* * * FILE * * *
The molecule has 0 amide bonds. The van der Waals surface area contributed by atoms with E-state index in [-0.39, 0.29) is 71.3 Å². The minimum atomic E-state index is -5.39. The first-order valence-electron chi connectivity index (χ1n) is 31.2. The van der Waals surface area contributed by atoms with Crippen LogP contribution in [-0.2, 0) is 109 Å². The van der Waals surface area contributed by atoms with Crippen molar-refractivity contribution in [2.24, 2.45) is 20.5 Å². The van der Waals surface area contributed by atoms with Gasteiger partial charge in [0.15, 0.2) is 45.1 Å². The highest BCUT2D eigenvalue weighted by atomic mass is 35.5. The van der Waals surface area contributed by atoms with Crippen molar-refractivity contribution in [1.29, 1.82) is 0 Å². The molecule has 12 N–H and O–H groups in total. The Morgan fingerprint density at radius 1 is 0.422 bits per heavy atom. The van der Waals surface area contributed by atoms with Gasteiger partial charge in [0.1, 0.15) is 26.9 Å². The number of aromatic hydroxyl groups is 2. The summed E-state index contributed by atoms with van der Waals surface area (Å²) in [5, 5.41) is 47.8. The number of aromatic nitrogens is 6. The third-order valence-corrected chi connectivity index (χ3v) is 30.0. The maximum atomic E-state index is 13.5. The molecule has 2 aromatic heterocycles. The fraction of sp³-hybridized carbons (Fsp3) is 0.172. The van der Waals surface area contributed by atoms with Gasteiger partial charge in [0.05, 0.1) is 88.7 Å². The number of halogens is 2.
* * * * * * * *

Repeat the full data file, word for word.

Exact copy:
The molecule has 0 amide bonds. The van der Waals surface area contributed by atoms with E-state index in [-0.39, 0.29) is 71.3 Å². The minimum atomic E-state index is -5.39. The first-order valence-electron chi connectivity index (χ1n) is 31.2. The van der Waals surface area contributed by atoms with Crippen LogP contribution in [-0.2, 0) is 109 Å². The van der Waals surface area contributed by atoms with Crippen molar-refractivity contribution in [2.24, 2.45) is 20.5 Å². The van der Waals surface area contributed by atoms with Gasteiger partial charge in [0.15, 0.2) is 45.1 Å². The highest BCUT2D eigenvalue weighted by atomic mass is 35.5. The van der Waals surface area contributed by atoms with Crippen molar-refractivity contribution in [1.29, 1.82) is 0 Å². The molecule has 12 N–H and O–H groups in total. The Morgan fingerprint density at radius 1 is 0.422 bits per heavy atom. The van der Waals surface area contributed by atoms with Gasteiger partial charge in [0.1, 0.15) is 26.9 Å². The number of aromatic hydroxyl groups is 2. The summed E-state index contributed by atoms with van der Waals surface area (Å²) in [5, 5.41) is 47.8. The number of aromatic nitrogens is 6. The third-order valence-corrected chi connectivity index (χ3v) is 30.0. The maximum atomic E-state index is 13.5. The molecule has 2 aromatic heterocycles. The fraction of sp³-hybridized carbons (Fsp3) is 0.172. The van der Waals surface area contributed by atoms with Gasteiger partial charge in [0.05, 0.1) is 88.7 Å². The number of halogens is 2.